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ISLAMABAD: The Supreme Court held that immunity from the payment of taxation under the Income Tax Ordinance of 2001 shall not be claimed merely on the basis that the business premises have been established in FATA.

“Rather the onus was on the taxpayer to establish the fact that taxable income was not being derived from the area where the statute was enforced and applicable,” it added.

A three-judge bench, headed by Justice Sardar Tariq Masood, and comprising Justice Syed Mansoor Ali, and Justice AtharMinallah declared this on an appeal of chief commissioner Peshawar.

Fata, Pata units: No extension in tax exemptions beyond 30th

The judgment noted that Section 156A of the Income Tax Ordinance, 2001, makes it a mandatory obligation of the person selling the petroleum product to a petrol pump operator to deduct tax from the amount of the commission or discount allowed by the latter at the rate specified in Division VI of Part-III of the First Schedule. This deduction is in the nature of a final tax regime since Sub-section 2 of Section 156A declares it to be the final tax.

In the cases before the apex court, the companies selling the petroleum products to the respondents had deducted the tax from the amount of commission paid to or discount allowed by the latter. The respondents, engaged in the business of purchase of petroleum products and its subsequent sale to the retail consumers, filed applications for refund of the amount deducted as tax under 156A of the Ordinance of 2001 solely on the ground that the enforcement of the Ordinance of 2001 was not extended to the territorial limits of FATA in accordance with law and the constitutional mandate expressly provided under Article 247 (3) of the constitution.

The court noted that it is not disputed that the President had not directed that the Ordinance of 2001 shall apply to FATA.

The applications filed under Section 170 of the Ordinance were dismissed by the taxation officer on the basis of a letter dated 23-11-2011 issued by the then Central Board of Revenue. He further held that the provisions of the Ordinance were attracted because of the payments having been made by the respondents in the settled/ taxable areas.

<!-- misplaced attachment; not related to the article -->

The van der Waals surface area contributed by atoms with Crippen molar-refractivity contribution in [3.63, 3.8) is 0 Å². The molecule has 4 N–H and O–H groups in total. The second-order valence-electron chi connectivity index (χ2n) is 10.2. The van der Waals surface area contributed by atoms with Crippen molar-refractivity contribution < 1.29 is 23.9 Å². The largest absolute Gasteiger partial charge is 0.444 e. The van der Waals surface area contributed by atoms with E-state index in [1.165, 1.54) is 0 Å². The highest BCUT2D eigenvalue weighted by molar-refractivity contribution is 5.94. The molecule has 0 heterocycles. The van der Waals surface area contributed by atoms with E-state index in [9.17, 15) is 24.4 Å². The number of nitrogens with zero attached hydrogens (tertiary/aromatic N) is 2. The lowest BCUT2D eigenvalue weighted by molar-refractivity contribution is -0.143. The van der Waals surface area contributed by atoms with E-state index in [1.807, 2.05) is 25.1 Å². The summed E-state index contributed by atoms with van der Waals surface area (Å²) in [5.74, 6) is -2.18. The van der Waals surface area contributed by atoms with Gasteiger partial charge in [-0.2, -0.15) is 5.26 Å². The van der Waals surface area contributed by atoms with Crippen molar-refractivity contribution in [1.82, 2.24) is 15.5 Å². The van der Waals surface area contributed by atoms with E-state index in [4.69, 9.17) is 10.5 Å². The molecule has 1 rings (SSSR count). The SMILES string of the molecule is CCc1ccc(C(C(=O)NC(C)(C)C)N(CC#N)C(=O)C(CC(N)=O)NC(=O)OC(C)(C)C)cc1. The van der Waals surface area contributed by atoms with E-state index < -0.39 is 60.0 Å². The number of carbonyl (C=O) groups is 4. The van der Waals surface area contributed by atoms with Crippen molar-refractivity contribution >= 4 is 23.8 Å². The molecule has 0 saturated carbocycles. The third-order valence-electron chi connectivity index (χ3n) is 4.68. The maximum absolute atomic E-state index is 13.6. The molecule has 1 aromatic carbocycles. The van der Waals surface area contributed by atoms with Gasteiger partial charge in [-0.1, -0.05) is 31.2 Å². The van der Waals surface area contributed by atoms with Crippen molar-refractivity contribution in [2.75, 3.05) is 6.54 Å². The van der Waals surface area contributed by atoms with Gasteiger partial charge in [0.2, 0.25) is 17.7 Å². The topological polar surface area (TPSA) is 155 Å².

The respondents filed the appeals before the Commissioner Inland Revenue (Appeal), who allowed them on the ground that the business was being carried on in an area where the Ordinance of 2001 did not apply.

The department challenged the orders before the Appellate Tribunal Inland Revenue, which were dismissed. It then approached the High Court that answered the question of law against the department.

The Court noted that Section 156A of the Ordinance provides that every person selling petroleum product to a petrol pump operator shall deduct tax from the amount of commission or discount allowed to the operator at the rates specified in Division VI A of Part III of the First Schedule. The tax deductible under sub-section shall be a final tax on the income arising from the sale of petroleum products.

It also noted that the obligation of deduction of tax is on the person selling the petroleum products to the operator of the petrol pump, while the said deduction is relatable to the commission paid to or discount allowed by the latter.

The factum of income having been accrued was on account of the commission paid to the respondents for the sale of petroleum products and not the sale of petroleum products to the consumers at the petrol pumps operated in FATA.

As already noted the deduction of tax fell under the final tax regime. Admittedly, the contractual arrangement for the sale of petroleum products, the actual sale and payment, as well as, deduction of the tax had taken effect in the areas of Pakistan outside the territorial limits of FATA and, therefore, the transactions and the income arising from such sale were not immune from the enforcement of the provisions of the Ordinance of 2001.

The income derived by the respondents was on account of commission paid to them by the seller companies outside FATA.

The judgment said that this crucial factum could not be successfully established by the respondents and their refund claims were, therefore, justifiably rejected by the taxation officer. It appears that the appellate authorities, as well as the High Court, were not correctly assisted regarding the scope and nature of the deduction of tax under section 156A of the Ordinance of 2001.

It also appears from the record that the taxation officer had received photocopies of applications from the respondents claiming refunds under section 170 of the Ordinance. The contractual arrangement between the companies selling the petroleum products to the respondents was not properly disclosed by the respondents. Nonetheless, the claims of refund of the tax deducted under Section 156A of the Ordinance was not tenable and, therefore, rightly rejected.

Copyright Business Recorder, 2024

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